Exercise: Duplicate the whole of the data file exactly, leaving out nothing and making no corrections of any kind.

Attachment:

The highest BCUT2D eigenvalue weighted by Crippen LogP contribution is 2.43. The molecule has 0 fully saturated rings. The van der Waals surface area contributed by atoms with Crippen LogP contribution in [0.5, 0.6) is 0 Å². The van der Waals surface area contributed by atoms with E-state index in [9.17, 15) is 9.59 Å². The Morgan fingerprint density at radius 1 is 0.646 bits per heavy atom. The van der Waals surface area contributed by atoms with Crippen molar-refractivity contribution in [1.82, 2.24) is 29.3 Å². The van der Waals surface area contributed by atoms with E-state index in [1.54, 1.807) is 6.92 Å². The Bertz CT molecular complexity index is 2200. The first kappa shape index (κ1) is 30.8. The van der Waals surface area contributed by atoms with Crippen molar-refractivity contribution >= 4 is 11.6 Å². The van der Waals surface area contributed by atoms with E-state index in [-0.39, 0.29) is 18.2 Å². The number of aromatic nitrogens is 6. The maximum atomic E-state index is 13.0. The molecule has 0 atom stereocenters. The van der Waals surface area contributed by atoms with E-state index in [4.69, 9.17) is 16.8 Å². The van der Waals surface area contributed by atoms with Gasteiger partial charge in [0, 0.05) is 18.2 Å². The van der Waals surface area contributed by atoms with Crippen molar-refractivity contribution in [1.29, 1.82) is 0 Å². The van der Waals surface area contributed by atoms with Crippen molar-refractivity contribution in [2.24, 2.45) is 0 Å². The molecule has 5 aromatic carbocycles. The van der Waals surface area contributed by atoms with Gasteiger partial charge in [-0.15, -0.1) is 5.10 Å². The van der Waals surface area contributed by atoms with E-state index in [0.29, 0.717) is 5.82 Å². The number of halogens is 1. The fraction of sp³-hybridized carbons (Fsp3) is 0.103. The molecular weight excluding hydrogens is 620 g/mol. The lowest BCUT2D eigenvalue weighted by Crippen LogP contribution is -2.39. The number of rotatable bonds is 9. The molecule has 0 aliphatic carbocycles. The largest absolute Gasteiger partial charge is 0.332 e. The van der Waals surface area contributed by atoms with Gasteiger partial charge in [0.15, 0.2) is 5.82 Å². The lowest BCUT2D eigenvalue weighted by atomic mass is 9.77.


The highest BCUT2D eigenvalue weighted by Crippen LogP contribution is 2.43. The molecule has 0 fully saturated rings. The van der Waals surface area contributed by atoms with Crippen LogP contribution in [0.5, 0.6) is 0 Å². The van der Waals surface area contributed by atoms with E-state index in [9.17, 15) is 9.59 Å². The Morgan fingerprint density at radius 1 is 0.646 bits per heavy atom. The van der Waals surface area contributed by atoms with Crippen molar-refractivity contribution in [1.82, 2.24) is 29.3 Å². The van der Waals surface area contributed by atoms with E-state index in [1.54, 1.807) is 6.92 Å². The Bertz CT molecular complexity index is 2200. The first kappa shape index (κ1) is 30.8. The van der Waals surface area contributed by atoms with Crippen molar-refractivity contribution >= 4 is 11.6 Å². The van der Waals surface area contributed by atoms with E-state index in [-0.39, 0.29) is 18.2 Å². The number of aromatic nitrogens is 6. The maximum atomic E-state index is 13.0. The molecule has 0 atom stereocenters. The van der Waals surface area contributed by atoms with E-state index in [4.69, 9.17) is 16.8 Å². The van der Waals surface area contributed by atoms with Gasteiger partial charge in [0, 0.05) is 18.2 Å². The van der Waals surface area contributed by atoms with Crippen molar-refractivity contribution in [1.29, 1.82) is 0 Å². The van der Waals surface area contributed by atoms with Crippen molar-refractivity contribution in [2.24, 2.45) is 0 Å². The molecule has 5 aromatic carbocycles. The van der Waals surface area contributed by atoms with Gasteiger partial charge in [-0.15, -0.1) is 5.10 Å². The van der Waals surface area contributed by atoms with E-state index in [0.29, 0.717) is 5.82 Å². The number of halogens is 1. The fraction of sp³-hybridized carbons (Fsp3) is 0.103. The molecular weight excluding hydrogens is 620 g/mol. The lowest BCUT2D eigenvalue weighted by Crippen LogP contribution is -2.39. The number of rotatable bonds is 9. The molecule has 0 aliphatic carbocycles. The largest absolute Gasteiger partial charge is 0.332 e. The van der Waals surface area contributed by atoms with Gasteiger partial charge in [0.15, 0.2) is 5.82 Å². The lowest BCUT2D eigenvalue weighted by atomic mass is 9.77.